Compartmentalizing Emotions

by Christine Sarno-Doyle

 

We utilize on a daily basis all sorts of compartments and departments to organize the facets of daily life.  Order depends upon the efficient sorting, tagging, grouping and the allocating of resources.  When our successes outnumber our missteps, we thrive.

 

Using compartments to manage the emotional facets of our daily life seems a natural extension of this concept.  Effectively sort, tag, group and allocate our time and energy to successfully manage our spectrum of emotions. 

 

The concept isn't new but as someone who's worn her heart on her sleeve most of her life it is unique.  As a young adult, I experienced emotions and reacted to them.  I was never taught how to differentiate between feelings and therefore deal with them effectively.  What I experienced was a mishmash of emotional energy and life in perpetual crisis mode.

 

We’re either aware of the energies our emotions yield and we manage them to generate a positive result.  We live emotion-to-emotion unable to decipher between them and thus are controlled by them [me].  Or, we live recklessly through them with total disregard of their power and influence.

 

-It is understood by this author that the continuum of life challenges and individual capacities to cope run the gamut of human existence.  I do not suggest we are all created equal in this regard.  I do suggest that with knowledge many can learn to manage emotional energy in productive ways and thus be better served as a result.-

 

One day I picked up a book entitled Feelings and read it cover to cover.  There they were in bold type each a chapter title describing in easy-to-read language how to recognize and differentiate between them.  How best to deal with them.  I read more.  Other books offered in-depth accounts and spoke to their complexity. 

 

Anger, for example, is a defensive mechanism that masks vulnerable emotions such as sadness and fear.  Sadness exposes helplessness, defenselessness.  Fear exposes insecurity, our feeling of being unable to cope adequately with what we are facing.  When we choose anger it is because feeling vulnerable frightens us. Anger on the other hand gives us at least the illusion of control. The opposite side of that same coin is the feeling  of sadness, victimized in the place of anger. When we don’t allow ourselves to feel and express our anger in health ways, it can turn inward and result in depression. So, it is advantageous to know what we’re facing, what we are feeling and why.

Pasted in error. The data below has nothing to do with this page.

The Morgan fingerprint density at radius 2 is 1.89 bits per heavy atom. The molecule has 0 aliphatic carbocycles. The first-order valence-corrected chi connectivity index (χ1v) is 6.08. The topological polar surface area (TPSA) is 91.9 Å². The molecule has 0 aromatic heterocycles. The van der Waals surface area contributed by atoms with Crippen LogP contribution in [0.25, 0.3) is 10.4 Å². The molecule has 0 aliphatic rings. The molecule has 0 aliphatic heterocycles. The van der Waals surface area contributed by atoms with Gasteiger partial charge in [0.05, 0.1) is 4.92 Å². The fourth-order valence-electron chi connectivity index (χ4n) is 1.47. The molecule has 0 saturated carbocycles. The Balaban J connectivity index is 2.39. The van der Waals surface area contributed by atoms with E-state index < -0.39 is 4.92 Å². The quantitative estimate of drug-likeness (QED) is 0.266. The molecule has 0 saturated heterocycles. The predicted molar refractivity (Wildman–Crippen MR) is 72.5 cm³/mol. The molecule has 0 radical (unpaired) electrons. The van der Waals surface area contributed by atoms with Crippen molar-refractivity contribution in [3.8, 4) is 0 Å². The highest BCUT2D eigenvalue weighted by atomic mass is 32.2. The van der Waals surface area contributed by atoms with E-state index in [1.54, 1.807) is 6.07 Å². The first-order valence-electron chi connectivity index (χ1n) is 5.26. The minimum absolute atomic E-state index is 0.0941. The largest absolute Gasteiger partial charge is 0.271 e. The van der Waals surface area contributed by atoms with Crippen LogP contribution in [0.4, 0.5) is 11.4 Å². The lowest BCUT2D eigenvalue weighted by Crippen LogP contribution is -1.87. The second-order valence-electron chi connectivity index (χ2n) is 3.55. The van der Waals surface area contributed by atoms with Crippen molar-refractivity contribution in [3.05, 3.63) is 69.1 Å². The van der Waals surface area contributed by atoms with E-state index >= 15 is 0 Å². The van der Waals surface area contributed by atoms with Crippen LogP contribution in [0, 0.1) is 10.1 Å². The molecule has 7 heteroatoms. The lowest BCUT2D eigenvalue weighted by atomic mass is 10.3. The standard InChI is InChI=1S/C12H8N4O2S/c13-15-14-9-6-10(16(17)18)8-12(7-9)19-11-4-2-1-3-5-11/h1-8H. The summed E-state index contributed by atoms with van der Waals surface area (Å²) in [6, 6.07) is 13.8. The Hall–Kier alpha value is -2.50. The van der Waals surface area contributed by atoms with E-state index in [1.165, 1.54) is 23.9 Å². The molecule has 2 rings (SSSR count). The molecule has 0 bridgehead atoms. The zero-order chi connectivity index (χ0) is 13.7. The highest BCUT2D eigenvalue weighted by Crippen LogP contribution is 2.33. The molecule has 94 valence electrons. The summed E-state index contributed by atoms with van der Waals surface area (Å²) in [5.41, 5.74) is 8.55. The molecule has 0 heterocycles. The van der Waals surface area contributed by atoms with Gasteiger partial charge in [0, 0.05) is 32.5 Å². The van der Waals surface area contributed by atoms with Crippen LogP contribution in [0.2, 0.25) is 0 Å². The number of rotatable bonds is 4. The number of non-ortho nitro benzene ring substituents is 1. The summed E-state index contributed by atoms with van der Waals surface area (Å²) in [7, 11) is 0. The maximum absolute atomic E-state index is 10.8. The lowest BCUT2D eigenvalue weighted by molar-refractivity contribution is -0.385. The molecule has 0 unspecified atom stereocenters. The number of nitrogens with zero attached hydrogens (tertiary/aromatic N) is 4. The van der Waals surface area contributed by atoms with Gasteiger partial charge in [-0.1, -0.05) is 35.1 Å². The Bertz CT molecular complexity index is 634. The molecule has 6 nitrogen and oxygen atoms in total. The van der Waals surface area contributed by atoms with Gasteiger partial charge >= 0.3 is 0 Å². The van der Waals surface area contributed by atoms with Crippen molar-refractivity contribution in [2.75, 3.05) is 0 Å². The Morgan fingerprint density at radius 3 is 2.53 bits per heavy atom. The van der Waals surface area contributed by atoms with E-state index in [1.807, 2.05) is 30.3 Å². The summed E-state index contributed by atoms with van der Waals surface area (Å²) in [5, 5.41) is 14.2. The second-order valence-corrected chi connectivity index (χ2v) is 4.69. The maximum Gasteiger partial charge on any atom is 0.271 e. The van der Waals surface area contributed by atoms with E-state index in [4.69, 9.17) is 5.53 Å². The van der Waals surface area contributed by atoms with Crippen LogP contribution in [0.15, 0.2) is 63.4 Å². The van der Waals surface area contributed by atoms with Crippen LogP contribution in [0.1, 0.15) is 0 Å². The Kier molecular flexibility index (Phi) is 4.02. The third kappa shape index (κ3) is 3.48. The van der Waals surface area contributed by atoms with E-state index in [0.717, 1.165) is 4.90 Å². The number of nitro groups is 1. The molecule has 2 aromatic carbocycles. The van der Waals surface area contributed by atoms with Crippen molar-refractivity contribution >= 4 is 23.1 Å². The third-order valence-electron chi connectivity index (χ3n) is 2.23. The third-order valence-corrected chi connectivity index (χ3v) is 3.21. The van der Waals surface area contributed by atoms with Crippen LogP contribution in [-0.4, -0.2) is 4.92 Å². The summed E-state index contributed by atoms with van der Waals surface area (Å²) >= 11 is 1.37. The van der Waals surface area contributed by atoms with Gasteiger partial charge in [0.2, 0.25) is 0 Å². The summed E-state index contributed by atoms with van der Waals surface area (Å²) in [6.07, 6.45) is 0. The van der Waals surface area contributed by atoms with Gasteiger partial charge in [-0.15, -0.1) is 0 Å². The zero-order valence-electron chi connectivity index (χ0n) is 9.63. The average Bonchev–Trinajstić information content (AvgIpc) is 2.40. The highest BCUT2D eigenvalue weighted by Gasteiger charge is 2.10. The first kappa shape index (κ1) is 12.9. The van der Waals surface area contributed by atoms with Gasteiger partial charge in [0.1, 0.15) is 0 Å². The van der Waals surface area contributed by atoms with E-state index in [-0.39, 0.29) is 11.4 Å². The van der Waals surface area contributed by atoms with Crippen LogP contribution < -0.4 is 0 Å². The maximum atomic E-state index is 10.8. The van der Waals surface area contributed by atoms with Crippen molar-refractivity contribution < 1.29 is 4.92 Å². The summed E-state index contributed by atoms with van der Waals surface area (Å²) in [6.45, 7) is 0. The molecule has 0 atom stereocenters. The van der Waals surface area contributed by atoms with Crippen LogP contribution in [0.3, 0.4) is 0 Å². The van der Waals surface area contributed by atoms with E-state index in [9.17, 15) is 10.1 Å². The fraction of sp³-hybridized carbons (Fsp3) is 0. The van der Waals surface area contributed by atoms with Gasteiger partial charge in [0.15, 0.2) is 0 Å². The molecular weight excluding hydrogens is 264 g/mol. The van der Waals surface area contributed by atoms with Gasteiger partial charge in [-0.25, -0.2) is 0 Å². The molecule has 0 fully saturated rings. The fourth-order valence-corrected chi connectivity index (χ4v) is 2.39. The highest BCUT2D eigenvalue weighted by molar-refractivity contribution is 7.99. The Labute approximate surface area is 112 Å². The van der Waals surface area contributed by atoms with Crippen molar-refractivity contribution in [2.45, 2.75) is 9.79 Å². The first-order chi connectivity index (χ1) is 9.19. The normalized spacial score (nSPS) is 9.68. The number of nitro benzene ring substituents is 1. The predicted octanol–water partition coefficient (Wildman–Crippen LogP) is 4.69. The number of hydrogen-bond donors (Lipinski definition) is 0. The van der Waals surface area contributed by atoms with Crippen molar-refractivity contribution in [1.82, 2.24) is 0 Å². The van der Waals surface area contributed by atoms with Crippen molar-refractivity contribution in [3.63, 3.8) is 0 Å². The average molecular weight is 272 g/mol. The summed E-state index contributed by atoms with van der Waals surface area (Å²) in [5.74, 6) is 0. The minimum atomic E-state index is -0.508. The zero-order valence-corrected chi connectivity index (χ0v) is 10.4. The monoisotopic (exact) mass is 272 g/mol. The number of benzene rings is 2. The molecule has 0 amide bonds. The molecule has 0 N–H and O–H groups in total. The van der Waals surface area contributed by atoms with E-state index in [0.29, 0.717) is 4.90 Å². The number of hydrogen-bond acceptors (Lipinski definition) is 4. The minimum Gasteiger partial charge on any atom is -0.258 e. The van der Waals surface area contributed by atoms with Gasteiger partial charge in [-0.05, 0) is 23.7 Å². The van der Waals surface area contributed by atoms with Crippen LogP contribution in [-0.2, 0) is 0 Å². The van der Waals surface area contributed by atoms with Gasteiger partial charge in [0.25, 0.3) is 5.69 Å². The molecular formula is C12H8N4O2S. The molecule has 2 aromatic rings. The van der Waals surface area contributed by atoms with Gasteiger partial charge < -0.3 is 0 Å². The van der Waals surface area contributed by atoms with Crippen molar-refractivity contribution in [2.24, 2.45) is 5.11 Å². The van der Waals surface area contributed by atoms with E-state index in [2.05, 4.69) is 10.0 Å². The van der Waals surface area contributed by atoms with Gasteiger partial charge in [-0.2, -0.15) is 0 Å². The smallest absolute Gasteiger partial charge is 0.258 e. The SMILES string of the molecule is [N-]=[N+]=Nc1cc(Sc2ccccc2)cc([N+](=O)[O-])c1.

Denying emotions doesn’t work even if one thinks one is capable of doing so.  Blocked emotions manifest themselves in truly remarkable and insidious ways. Sorting through them becomes more and more difficult as time passes.  A topic for another time.

 

It's very interesting and enlightening:  Emotional Intelligence.  I highly recommend its study.

 

Examining uncomfortable feelings enables us to grow and evolve turning adversity into motivation.  Lemon into lemonade if you will.

 

We don’t have trouble with comfortable emotions, do we? No need to dissect anything here. But, is there? Yes. Examining what brings us joy encourages us to make wiser choices relative to how we invest how time and live our lives.

 

Reject Pollyannaism.  Pollyannas are not a positive thinker, they are avoiders. Positive thinkers recognize good and bad.  Positive thinkers acknowledge negative emotions. Positive thinkers allow themselves to feel negative emotions, let them surface, allow themselves time to heal, and learn from them. Pollyannaism is an avoidance principal that cripples it observers leaving them oblivious to life lessons. Do not be oblivious. Feel. Introspection allows for incredible growth.

 

Our emotions are made up of many feelings.  They can be intense and complex, comfortable and uncomfortable.  Compartmentalizing my emotions enables me to feel it all and not succumb to one.

 

Today, when I experience multiple feelings at the same time, I do not experience them as a mishmash of energy. I am able to distinguish, recognize and feel each individually.  Happy and sad at the same time, anger and gratitude at the same time, because that is how life happens. Fearful, doubtful, courageous and determined. I feel all of it, and get on with my life. 

 

 

June 2012